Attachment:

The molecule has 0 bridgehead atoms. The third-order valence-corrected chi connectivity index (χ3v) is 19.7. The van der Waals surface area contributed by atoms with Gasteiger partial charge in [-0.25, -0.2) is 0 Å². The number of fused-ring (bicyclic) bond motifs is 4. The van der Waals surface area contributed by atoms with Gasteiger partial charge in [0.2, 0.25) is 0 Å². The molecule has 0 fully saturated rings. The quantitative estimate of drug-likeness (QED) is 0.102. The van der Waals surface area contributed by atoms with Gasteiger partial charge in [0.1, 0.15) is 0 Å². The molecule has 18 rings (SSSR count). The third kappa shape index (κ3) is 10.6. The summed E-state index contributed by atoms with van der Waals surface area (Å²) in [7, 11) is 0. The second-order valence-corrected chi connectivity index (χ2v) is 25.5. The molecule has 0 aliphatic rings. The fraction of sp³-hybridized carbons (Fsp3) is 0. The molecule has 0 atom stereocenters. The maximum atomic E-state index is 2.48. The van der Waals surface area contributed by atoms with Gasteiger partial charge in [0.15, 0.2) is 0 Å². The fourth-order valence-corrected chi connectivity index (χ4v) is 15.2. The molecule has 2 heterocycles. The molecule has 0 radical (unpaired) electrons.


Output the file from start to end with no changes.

The molecule has 0 bridgehead atoms. The third-order valence-corrected chi connectivity index (χ3v) is 19.7. The van der Waals surface area contributed by atoms with Gasteiger partial charge in [-0.25, -0.2) is 0 Å². The number of fused-ring (bicyclic) bond motifs is 4. The van der Waals surface area contributed by atoms with Gasteiger partial charge in [0.2, 0.25) is 0 Å². The molecule has 0 fully saturated rings. The quantitative estimate of drug-likeness (QED) is 0.102. The van der Waals surface area contributed by atoms with Gasteiger partial charge in [0.1, 0.15) is 0 Å². The molecule has 18 rings (SSSR count). The third kappa shape index (κ3) is 10.6. The summed E-state index contributed by atoms with van der Waals surface area (Å²) in [7, 11) is 0. The second-order valence-corrected chi connectivity index (χ2v) is 25.5. The molecule has 0 aliphatic rings. The fraction of sp³-hybridized carbons (Fsp3) is 0. The molecule has 0 atom stereocenters. The maximum atomic E-state index is 2.48. The van der Waals surface area contributed by atoms with Gasteiger partial charge in [0.15, 0.2) is 0 Å². The fourth-order valence-corrected chi connectivity index (χ4v) is 15.2. The molecule has 2 heterocycles. The molecule has 0 radical (unpaired) electrons.